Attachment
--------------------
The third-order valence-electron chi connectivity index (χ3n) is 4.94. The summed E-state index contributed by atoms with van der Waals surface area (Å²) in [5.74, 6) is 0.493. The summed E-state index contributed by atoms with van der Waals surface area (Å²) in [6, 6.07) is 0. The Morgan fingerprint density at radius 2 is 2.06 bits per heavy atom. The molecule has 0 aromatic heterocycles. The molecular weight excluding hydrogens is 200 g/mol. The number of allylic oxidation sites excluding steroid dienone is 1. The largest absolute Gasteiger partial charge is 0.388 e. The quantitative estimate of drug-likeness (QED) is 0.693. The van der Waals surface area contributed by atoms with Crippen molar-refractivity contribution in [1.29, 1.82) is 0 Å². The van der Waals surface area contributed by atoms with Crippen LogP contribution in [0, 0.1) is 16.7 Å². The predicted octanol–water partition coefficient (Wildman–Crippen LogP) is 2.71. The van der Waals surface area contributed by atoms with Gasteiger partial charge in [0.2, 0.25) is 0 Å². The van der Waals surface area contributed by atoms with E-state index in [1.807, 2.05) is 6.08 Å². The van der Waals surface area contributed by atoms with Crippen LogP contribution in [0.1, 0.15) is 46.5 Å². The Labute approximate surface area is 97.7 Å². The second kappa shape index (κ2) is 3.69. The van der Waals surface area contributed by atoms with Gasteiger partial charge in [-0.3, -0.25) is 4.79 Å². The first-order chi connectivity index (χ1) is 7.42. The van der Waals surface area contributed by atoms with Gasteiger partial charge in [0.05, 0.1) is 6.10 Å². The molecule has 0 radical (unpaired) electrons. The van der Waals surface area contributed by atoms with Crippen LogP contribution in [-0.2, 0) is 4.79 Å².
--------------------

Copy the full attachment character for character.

The third-order valence-electron chi connectivity index (χ3n) is 4.94. The summed E-state index contributed by atoms with van der Waals surface area (Å²) in [5.74, 6) is 0.493. The summed E-state index contributed by atoms with van der Waals surface area (Å²) in [6, 6.07) is 0. The Morgan fingerprint density at radius 2 is 2.06 bits per heavy atom. The molecule has 0 aromatic heterocycles. The molecular weight excluding hydrogens is 200 g/mol. The number of allylic oxidation sites excluding steroid dienone is 1. The largest absolute Gasteiger partial charge is 0.388 e. The quantitative estimate of drug-likeness (QED) is 0.693. The van der Waals surface area contributed by atoms with Crippen molar-refractivity contribution in [1.29, 1.82) is 0 Å². The van der Waals surface area contributed by atoms with Crippen LogP contribution in [0, 0.1) is 16.7 Å². The predicted octanol–water partition coefficient (Wildman–Crippen LogP) is 2.71. The van der Waals surface area contributed by atoms with Gasteiger partial charge in [0.2, 0.25) is 0 Å². The van der Waals surface area contributed by atoms with E-state index in [1.807, 2.05) is 6.08 Å². The van der Waals surface area contributed by atoms with Crippen LogP contribution in [0.1, 0.15) is 46.5 Å². The Labute approximate surface area is 97.7 Å². The second kappa shape index (κ2) is 3.69. The van der Waals surface area contributed by atoms with Gasteiger partial charge in [-0.3, -0.25) is 4.79 Å². The first-order chi connectivity index (χ1) is 7.42. The van der Waals surface area contributed by atoms with Gasteiger partial charge in [0.05, 0.1) is 6.10 Å². The molecule has 0 radical (unpaired) electrons. The van der Waals surface area contributed by atoms with Crippen LogP contribution in [-0.2, 0) is 4.79 Å².